Text by Sajeet M. Rajbhandari
Ambulances are the first line of help during a medical emergency. The crucial help that emergency services such as ambulances have given to people have immense value as a quick response medical facility when it comes to saving lives and helping masses. Calamities such as the April 2015 earthquake and multiple landslides only emphasise the necessity of good ambulance services. However, while there are a decent number of ambulances registered, it is questionable whether or not these resources have been maintained and put to good use. A lot of the ambulances that operate within the country often lack basic equipment, trained emergency medical technicians, and in some instances even a proper 24/7 operation schedule.
For an ambulance service to function properly, there are a few different parties involved who are required to work as a team in order for the service to efficiently benefit a significant demographic. The institution organising and operating the ambulances must work with emergency dispatchers who are to communicate with patients, relay the information to the closest ambulances, and then have the drivers connect to the closest health facility available. The organisation should also maintain at least three different teams of drivers and EMTs (Emergency Medical Technicians) in order to make sure that an ambulance is operational at all hours of the day.
This interlinked system if implemented properly should work towards saving as many lives as efficiently as possible. While personal vehicles and taxi cabs seem like an immediate solution during a medical emergency, they might not always be the best solution.
Ranjit Acharya, President of Nepal Ambulance Service (NAS), an NGO, explains, “While an ambulance may take 10 to 15 minutes to arrive on the scene, the medical procedure starts immediately after it gets there. A taxi cab will lack trained EMTs and equipment you would find in a well-equipped ambulance.” Acharya adds, “The rest of the traffic won’t be able to tell if your vehicle has a patient inside and you might get caught up in traffic. On the other hand, in an ambulance you can bypass this traffic.” Unfortunately, this knowledge is often sidelined by a large chunk of Nepalis. As a matter of fact, a study conducted by Patan Hospital concluded that only 10% of patients arriving at emergency room were transported via ambulance while over 50% patients admitted arrived in taxi cabs. What’s worse is that this 50% even included patients in life threatening triage categories and approximately 18% of these patients were dying on the way because they didn’t have access to emergency health care. Furthermore, another 18% of the patients suffered from partial paralysis because they were not properly handled during the transfer.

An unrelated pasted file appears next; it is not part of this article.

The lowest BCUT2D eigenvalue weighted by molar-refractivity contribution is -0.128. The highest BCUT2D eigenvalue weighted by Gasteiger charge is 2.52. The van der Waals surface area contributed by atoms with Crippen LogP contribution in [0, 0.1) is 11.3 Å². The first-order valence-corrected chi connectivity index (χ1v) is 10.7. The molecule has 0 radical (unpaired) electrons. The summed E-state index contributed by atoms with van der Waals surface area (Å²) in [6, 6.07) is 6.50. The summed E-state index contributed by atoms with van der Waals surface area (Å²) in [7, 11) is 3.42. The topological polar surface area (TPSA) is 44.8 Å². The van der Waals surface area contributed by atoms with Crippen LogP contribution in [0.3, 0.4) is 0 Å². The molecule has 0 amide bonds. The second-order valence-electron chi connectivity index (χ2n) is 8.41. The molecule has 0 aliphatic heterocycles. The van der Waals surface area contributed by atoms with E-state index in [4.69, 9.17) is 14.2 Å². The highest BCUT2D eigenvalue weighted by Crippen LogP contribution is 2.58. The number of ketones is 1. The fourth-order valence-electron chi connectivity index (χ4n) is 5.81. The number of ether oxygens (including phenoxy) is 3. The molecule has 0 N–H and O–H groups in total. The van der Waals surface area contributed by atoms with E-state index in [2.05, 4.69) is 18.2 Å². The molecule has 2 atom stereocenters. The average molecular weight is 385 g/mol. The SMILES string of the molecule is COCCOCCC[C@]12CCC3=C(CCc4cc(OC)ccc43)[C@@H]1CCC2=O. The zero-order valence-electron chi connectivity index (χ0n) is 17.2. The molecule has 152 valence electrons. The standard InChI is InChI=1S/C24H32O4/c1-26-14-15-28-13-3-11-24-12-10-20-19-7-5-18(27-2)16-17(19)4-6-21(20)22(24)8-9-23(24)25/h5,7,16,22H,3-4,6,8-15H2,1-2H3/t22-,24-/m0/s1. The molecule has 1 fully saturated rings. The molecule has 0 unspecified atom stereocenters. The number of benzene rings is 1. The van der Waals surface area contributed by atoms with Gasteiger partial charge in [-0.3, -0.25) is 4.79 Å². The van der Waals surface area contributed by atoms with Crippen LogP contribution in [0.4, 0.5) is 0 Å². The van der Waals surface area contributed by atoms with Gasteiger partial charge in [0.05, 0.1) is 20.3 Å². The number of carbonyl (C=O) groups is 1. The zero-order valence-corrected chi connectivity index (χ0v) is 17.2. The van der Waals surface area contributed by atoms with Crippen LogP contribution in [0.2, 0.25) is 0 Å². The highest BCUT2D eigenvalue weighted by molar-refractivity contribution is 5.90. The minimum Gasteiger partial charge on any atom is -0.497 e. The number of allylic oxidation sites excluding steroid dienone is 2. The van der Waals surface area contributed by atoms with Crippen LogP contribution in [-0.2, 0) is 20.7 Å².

According to Acharya, an ambulance run by NAS has an average response time of 10 to 15 minutes. These ambulances are strategically stationed at different areas across the valley in order to minimise response time. The ambulances are also fully equipped and operate around the clock. Given the numbers that respond to medical emergencies inside the capital, Acharya claims that five life support ambulances and over 10 basic support ambulances equipped with well trained EMTs should be enough for Kathmandu to sustain itself under one emergency service. At the time of writing this article, the NAS can succeed in providing emergency healthcare service to about 250 patients in a day with each ambulance capable of treating up to 7 to 8 patients.
Even so, NAS is only one of the few cases where emergency health care is provided as coherently as possible. Nepal still witnesses tons of registered ambulance services, both privately run or under governmental operation that have been out of service, unmanaged or in some cases used for purposes other than providing immediate health assistance. While ambulances have been operating in Nepal for a long time, most ambulances run on their own without provisions of any dispatch centers.
As the health sector gradually developed so did the number of ambulances. But we have constantly failed to get ambulances that are actually needed. On paper, the number of ambulances in operation show a healthy number, but most of these ambulances are very poorly run and most people lack faith in them. While some ambulances barely qualify as ambulances, with some just being small vans with a stretcher inside, others come from privately run, for-profit institutions that have alliances with specific hospitals or are simply too costly for the common citizen to afford.
While the government has made plans to use 102 as a common toll-free number that connects to all ambulances services and manage the existing chaos, little has been done by policymakers to make this plan concrete. Currently, NAS is the sole facility that makes use of this number. Even those ambulances which have been donated to the nation for various philanthropic causes have failed to see optimum use and many a times they have been lost in a blur of medical facilities competing with one another. The Indian government has gifted 722 ambulances to Nepal since 1994, but a lot of these resources have failed to witness appropriate usage.
The ambulance service in Nepal still has a considerable journey to accomplish, however slow yet steady some progress is being made. In case of a medical emergency, it is still vital action to call 102 in order to seek medical help. Rather than rushing patients in a personal or public vehicle, the existing ambulance service can still provide patients with better immediate care.